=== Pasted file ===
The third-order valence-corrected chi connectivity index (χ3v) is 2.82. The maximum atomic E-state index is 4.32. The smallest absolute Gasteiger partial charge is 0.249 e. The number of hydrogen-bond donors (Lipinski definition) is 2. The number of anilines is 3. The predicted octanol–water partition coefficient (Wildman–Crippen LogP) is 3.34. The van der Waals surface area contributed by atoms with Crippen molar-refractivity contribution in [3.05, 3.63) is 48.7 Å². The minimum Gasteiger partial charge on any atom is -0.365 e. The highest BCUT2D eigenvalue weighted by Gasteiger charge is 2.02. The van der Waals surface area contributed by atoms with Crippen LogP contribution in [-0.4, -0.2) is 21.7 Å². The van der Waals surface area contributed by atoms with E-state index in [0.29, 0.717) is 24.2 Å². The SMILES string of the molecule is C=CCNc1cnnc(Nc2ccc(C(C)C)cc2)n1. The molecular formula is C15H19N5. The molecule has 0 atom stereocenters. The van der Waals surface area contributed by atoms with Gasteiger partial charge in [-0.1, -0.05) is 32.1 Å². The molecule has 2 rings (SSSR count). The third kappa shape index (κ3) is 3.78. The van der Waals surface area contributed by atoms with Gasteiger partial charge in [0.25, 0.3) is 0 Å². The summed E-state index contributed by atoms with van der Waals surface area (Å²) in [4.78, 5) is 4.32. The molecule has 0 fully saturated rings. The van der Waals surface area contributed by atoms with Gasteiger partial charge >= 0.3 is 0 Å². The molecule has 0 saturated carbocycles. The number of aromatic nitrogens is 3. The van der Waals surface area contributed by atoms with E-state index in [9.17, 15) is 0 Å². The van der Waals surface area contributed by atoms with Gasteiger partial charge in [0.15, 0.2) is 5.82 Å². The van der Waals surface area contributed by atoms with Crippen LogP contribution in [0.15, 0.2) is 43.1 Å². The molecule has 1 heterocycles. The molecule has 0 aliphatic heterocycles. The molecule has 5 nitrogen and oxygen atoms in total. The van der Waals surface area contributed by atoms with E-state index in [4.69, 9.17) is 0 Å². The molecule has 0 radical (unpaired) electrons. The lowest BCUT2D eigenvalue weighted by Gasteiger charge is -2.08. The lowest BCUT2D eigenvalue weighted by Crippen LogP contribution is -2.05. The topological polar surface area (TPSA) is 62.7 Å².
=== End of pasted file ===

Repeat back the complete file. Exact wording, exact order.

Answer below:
The third-order valence-corrected chi connectivity index (χ3v) is 2.82. The maximum atomic E-state index is 4.32. The smallest absolute Gasteiger partial charge is 0.249 e. The number of hydrogen-bond donors (Lipinski definition) is 2. The number of anilines is 3. The predicted octanol–water partition coefficient (Wildman–Crippen LogP) is 3.34. The van der Waals surface area contributed by atoms with Crippen molar-refractivity contribution in [3.05, 3.63) is 48.7 Å². The minimum Gasteiger partial charge on any atom is -0.365 e. The highest BCUT2D eigenvalue weighted by Gasteiger charge is 2.02. The van der Waals surface area contributed by atoms with Crippen LogP contribution in [-0.4, -0.2) is 21.7 Å². The van der Waals surface area contributed by atoms with E-state index in [0.29, 0.717) is 24.2 Å². The SMILES string of the molecule is C=CCNc1cnnc(Nc2ccc(C(C)C)cc2)n1. The molecular formula is C15H19N5. The molecule has 0 atom stereocenters. The van der Waals surface area contributed by atoms with Gasteiger partial charge in [-0.1, -0.05) is 32.1 Å². The molecule has 2 rings (SSSR count). The third kappa shape index (κ3) is 3.78. The van der Waals surface area contributed by atoms with Gasteiger partial charge in [0.25, 0.3) is 0 Å². The summed E-state index contributed by atoms with van der Waals surface area (Å²) in [4.78, 5) is 4.32. The molecule has 0 fully saturated rings. The van der Waals surface area contributed by atoms with Gasteiger partial charge >= 0.3 is 0 Å². The molecule has 0 saturated carbocycles. The number of aromatic nitrogens is 3. The van der Waals surface area contributed by atoms with E-state index in [9.17, 15) is 0 Å². The van der Waals surface area contributed by atoms with Gasteiger partial charge in [0.15, 0.2) is 5.82 Å². The van der Waals surface area contributed by atoms with Crippen LogP contribution in [0.15, 0.2) is 43.1 Å². The molecule has 1 heterocycles. The molecule has 0 aliphatic heterocycles. The molecule has 5 nitrogen and oxygen atoms in total. The van der Waals surface area contributed by atoms with E-state index in [4.69, 9.17) is 0 Å². The molecule has 0 radical (unpaired) electrons. The lowest BCUT2D eigenvalue weighted by Gasteiger charge is -2.08. The lowest BCUT2D eigenvalue weighted by Crippen LogP contribution is -2.05. The topological polar surface area (TPSA) is 62.7 Å².